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Work the room

That first time I went to Classic Gaming Expo was quite something. I had won, in a contest on the Digital Press forum, a pass to attend the alumni dinner held the night before the opening of the show proper. This event was a closed-doors event where the game designers, programmers and executives got to mingle and have a bite to eat and a few drinks without the pressure of the paying guests who’d be asking, the next day, “what was it like when…” questions that they probably get asked every year. Me, I was neither a game designer nor a programmer. I had, in fact, played Atari today, but I hadn’t worked there. I liked to think of myself as a historian and a game journalist at best, but definitely felt out of my depth. To my mind, this meant one thing: sit back, shut up, soak it all up and remember it. Listen, don’t interject. This ain’t your party, but you got in anyway, just relax and enjoy like you belong there. In short, it’s advice I’ve given to my kids as they grow up: it’s not all about you.

Well, that’s what I thought going in anyway. Some of the show’s honored guests graced us with their presence on the forums and we were already acquainted in an internet kind of way. I was almost immediately greeted by ex-Apple-and-Atari programmer Steve Woita, who is a bundle of almost-zen-like friendly in a Hawaiian shirt, and he immediately introduced me to Keith Robinson, president of Intellivision Productions. Keith and his cohorts – the “Blue Sky Rangers” – had been the original programmers for the Intellivision game console in the ’80s, and when Mattel Electronics dropped the video game business like the hot potato fad they thought it was, Keith bought the rights to the software, the hardware, and the name. It has to be pointed out what a unique situation this was: the Atari that releases games now is neither the Atari that Nolan Bushnell and Ted Dabney started in Ted’s guest room, nor is it the boom-years giant that it became after Warner Bros. bought it from Nolan. Modern Atari is an intellectual property holding company that scooped up the remains of 1980s Atari at fire-sale clearance prices. Same with the current holders of the Colecovision name and IP. These IP portfolios have changed hands many a time. Intellivision Productions, though? That was always the same bunch of people who had made the games in the first place. And at the center of that web, as its organizing force and its public face, was Keith Robinson.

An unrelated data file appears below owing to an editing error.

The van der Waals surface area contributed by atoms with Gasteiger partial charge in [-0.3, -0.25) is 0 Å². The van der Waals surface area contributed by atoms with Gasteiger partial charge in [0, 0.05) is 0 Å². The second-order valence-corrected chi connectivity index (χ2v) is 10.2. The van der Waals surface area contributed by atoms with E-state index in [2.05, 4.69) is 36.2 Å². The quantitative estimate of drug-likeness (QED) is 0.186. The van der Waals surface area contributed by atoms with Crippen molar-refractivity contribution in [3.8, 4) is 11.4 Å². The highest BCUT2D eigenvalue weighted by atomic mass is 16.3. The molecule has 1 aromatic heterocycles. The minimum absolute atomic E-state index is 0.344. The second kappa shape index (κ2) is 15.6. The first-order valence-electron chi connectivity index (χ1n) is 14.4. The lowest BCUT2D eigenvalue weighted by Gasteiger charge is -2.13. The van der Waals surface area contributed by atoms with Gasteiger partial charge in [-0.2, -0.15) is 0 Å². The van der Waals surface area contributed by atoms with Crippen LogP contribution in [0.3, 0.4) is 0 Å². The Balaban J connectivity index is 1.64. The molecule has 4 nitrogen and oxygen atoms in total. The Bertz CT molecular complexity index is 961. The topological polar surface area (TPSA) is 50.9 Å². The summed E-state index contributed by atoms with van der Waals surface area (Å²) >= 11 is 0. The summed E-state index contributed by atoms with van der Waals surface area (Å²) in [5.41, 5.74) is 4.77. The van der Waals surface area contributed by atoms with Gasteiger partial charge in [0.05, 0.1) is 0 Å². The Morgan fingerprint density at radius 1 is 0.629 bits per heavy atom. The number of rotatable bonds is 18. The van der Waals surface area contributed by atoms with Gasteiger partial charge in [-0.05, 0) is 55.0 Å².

Keith Robinson

You couldn’t miss Keith in the room, by the way. A tall phenomenon of seemingly boundless energy topped with a shock of white hair and a white beard, Keith was kind of like the Father Christmas of the classic gaming world. About half the time he’d top this off with the Burgertime chef hat, which made him even larger than life. He knew everybody. And, after Steve introduced me to Keith by saying “Earl’s the guy who runs Phosphor Dot Fossils” – as if that was something that everyone would automatically know about – Keith made sure I knew just about everybody in the room. “C’mon, work the room!” he laughed at one point, sensing my awkward shyness at the sudden whirl of activity. He just kind of swept me up and started making introductions. “Relax and enjoy like you belong there,” I kept telling myself. Keith Robinson made sure I did belong there.